A Massachusetts mom wonders whether her son will stay true to his faith and values as he makes his way through college.
A few weeks ago, my husband and I took our son, Ian, to Penn State University where he is beginning his freshman year.
By the time we drove away from State College, the van was 100 pounds lighter (maybe 260 pounds lighter if you include Ian.) My fabulous, funny, kind-hearted son stood there waving at us in his J Crew khaki shorts and polo shirt, as prepared for college as he was for elementary school when he went off freshly scrubbed, front teeth missing and a new L.L. Bean book bag slung across his back.
Ian has left the town of Sharon, Mass., with its large number of Jews for a huge university that has approximately 10 percent Jewish undergraduates. Will Ian feel isolated among so many non-Jewish students or will this increase his pride in his Jewish faith?
Weeks later, this is what I keep wondering: Did I instill a sense of Judaism in Ian so strong that it will remain a concrete part of him during these hectic, amazing college years? Did I do enough?
My husband and I tried to give Ian solid Jewish roots and a connection to his heritage. Certain things we got right. Our holidays were filled with family, friends and love. Ian attended a Jewish camp and took a six-week trip to Israel. I shared stories of our family’s history and their Jewish experiences.
During our car rides together, I spun tales from the Torah, bringing them to life as best I could. (One of his religious school teachers actually called to tell me that Ian was the only second-grader who could explain the story of Esther.)
Other things, we could have done better. We should have had more family Shabbat dinners and attended temple more often. Although Ian was Bar Mitzvahed, he did not go on to Hebrew high school. Should I have done more to push him in these Jewish directions? And if I didn’t do enough, is it too late for Ian to develop a deeper sense of Judaism that will sustain him during the college years and after?
You may have heard a strange, screeching sound toward the end of August. That was the collective wail of all the Jewish mothers across the country with freshmen children: “Join the Hillel! For the love of God! At least check it out!”
I admit, I joined in that chorus. Our eldest, Alexis, was always much more involved in Jewish activities and talked about joining Hillel even before she started college.
I hope that Ian joins Penn State Hillel and takes advantage of the many Jewish clubs and more than 80 Jewish courses offered by the university. (Of course, what I ultimately wish for my son is that he grows up to marry a Jewish girl from a lovely family who makes matzah balls so light they dance around the table like fireflies.)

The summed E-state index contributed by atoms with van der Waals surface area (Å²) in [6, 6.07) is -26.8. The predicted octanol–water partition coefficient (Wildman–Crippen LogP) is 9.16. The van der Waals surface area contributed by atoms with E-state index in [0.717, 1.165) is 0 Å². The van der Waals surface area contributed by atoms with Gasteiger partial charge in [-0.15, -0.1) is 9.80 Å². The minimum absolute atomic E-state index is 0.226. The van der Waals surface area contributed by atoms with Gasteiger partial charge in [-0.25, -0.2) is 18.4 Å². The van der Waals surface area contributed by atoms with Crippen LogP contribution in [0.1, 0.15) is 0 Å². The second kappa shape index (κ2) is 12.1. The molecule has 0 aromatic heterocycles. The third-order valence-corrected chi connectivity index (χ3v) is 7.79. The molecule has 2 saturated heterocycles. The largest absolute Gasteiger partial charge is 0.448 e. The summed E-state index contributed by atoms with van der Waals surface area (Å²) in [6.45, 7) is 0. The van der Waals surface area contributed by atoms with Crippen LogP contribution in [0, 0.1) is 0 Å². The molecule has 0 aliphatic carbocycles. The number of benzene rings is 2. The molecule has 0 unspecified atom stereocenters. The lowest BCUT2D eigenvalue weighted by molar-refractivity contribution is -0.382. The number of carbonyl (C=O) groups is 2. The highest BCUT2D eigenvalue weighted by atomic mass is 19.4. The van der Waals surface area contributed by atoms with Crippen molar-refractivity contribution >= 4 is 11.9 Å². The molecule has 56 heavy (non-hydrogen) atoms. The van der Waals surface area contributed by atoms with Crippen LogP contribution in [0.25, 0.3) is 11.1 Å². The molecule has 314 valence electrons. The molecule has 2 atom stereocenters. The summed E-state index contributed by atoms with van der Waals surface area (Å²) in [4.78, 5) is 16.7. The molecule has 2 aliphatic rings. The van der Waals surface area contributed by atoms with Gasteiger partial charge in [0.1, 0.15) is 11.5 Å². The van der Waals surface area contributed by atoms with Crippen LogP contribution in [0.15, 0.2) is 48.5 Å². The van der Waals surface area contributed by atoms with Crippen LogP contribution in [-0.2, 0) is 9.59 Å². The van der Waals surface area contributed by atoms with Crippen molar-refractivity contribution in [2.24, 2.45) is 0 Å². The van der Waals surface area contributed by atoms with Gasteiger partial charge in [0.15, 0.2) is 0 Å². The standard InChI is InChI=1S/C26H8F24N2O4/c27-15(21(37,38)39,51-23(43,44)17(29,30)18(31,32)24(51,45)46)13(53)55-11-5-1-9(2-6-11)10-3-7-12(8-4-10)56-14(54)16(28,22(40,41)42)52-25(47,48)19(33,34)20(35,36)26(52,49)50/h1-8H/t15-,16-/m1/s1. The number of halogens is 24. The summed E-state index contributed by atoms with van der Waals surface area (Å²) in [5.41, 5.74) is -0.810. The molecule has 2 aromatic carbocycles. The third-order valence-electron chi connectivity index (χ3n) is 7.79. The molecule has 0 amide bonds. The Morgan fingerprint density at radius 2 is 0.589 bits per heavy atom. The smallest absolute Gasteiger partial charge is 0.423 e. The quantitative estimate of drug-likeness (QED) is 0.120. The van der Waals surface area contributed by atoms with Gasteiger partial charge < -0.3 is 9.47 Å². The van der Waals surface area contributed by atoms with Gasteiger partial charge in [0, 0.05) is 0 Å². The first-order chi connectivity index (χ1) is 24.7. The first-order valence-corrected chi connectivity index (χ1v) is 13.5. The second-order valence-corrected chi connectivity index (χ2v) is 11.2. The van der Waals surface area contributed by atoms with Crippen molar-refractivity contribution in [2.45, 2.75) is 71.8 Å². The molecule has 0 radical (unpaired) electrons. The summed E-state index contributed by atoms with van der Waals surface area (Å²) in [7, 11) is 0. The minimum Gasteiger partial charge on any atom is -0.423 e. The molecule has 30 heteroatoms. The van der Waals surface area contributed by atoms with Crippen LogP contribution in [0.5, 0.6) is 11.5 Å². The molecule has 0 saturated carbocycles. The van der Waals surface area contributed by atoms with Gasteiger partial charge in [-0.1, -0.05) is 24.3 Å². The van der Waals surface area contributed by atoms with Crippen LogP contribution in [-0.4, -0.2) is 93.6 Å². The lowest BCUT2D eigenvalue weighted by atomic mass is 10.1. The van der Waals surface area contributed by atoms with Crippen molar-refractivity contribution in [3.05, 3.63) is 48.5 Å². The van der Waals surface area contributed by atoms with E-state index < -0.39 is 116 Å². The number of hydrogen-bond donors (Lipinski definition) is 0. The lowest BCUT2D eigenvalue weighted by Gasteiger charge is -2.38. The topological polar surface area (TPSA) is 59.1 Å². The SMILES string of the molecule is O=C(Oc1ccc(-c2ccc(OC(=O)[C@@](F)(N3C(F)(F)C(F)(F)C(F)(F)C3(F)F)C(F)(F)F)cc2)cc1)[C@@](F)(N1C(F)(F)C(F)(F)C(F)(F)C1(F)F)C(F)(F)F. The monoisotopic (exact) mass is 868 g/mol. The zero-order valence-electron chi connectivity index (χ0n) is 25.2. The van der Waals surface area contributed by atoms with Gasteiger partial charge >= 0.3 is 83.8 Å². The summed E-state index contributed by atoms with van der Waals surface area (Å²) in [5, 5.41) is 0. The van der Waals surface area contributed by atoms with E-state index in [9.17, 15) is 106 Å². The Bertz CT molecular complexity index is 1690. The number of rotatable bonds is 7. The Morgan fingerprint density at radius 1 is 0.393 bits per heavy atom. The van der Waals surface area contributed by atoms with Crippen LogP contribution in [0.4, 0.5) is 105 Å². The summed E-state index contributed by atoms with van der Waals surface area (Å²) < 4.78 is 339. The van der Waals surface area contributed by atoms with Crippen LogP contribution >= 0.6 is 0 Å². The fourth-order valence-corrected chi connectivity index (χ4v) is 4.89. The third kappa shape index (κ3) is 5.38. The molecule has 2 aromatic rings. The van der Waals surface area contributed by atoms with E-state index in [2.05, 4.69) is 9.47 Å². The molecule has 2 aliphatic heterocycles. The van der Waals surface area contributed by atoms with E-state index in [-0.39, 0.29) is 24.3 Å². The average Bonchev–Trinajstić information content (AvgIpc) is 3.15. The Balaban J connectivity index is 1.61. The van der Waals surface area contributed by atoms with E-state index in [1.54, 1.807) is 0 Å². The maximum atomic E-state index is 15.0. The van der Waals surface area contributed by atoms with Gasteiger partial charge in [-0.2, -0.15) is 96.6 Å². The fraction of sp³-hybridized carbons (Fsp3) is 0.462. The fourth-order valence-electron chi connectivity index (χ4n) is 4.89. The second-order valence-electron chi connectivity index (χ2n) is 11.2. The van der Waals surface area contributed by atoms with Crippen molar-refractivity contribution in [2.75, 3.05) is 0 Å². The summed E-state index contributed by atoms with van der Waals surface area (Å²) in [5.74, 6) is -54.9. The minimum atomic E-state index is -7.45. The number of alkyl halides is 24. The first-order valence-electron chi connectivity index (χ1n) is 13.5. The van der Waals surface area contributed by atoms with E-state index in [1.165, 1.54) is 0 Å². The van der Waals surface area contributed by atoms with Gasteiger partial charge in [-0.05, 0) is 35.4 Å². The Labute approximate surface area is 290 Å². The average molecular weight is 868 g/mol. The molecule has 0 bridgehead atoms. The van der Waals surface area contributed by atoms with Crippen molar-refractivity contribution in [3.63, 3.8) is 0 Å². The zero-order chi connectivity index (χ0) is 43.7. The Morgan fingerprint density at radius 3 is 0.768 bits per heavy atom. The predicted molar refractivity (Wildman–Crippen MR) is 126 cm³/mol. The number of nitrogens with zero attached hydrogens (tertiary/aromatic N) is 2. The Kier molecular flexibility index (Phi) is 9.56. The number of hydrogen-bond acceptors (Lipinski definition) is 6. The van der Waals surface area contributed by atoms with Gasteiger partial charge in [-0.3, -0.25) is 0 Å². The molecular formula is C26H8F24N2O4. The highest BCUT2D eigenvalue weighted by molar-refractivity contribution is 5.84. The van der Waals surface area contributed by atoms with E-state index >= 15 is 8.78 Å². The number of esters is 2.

But first things first. Now that Ian is at college, I can suggest and advise, but I can’t force him. I am now a parent/consultant and not a parent/nag. His wish for Jewish involvement and desire to maintain his Jewish identity needs to come from him, for, ultimately, each of us must take ownership of our relationship with God.
“The secret things belong to the Lord our God, but the things revealed belong to us and to our children forever that we may do all the words of this law” (Deuteronomy 29:29).
It is this “forever-ness” that I hope my son maintains at college. I want Ian to respect others, respect himself and respect his Jewish self by remembering the importance of compassion, charity, honesty and a sense of community. He will figure out how to navigate college as a student who not only is Jewish but feels Jewish.
Through the clubs he was involved in at high school and the volunteer work he did in Israel, Ian knows well the importance of tzedek (working toward social justice) and tikkun olam (trying to repair the world.) There is plenty of opportunity for Ian to get involved with activities that aren’t necessarily “Jewish” but affirm the precepts of our faith.
During the Jewish holidays, Ian called to tell me how much he missed being with the family — sitting around the table talking and laughing, lighting the candles, saying the blessings. He especially missed the brisket. I felt his absence keenly but was glad that he pined for our celebration. Am I shallow to grasp at these straws or should I be grateful for every little sign that Ian values his Jewishness?
So as my son adjusts to the chaotic and sometimes overwhelming nature of freshman year, I continue to wonder: Did I do enough to build the proper foundation when I had the chance? Will Ian stay true to his faith and values? I certainly hope so.
At least I know he missed the brisket.
Laura Deutsch is a writer who lives in Sharon, Mass. She can be reached at [email protected]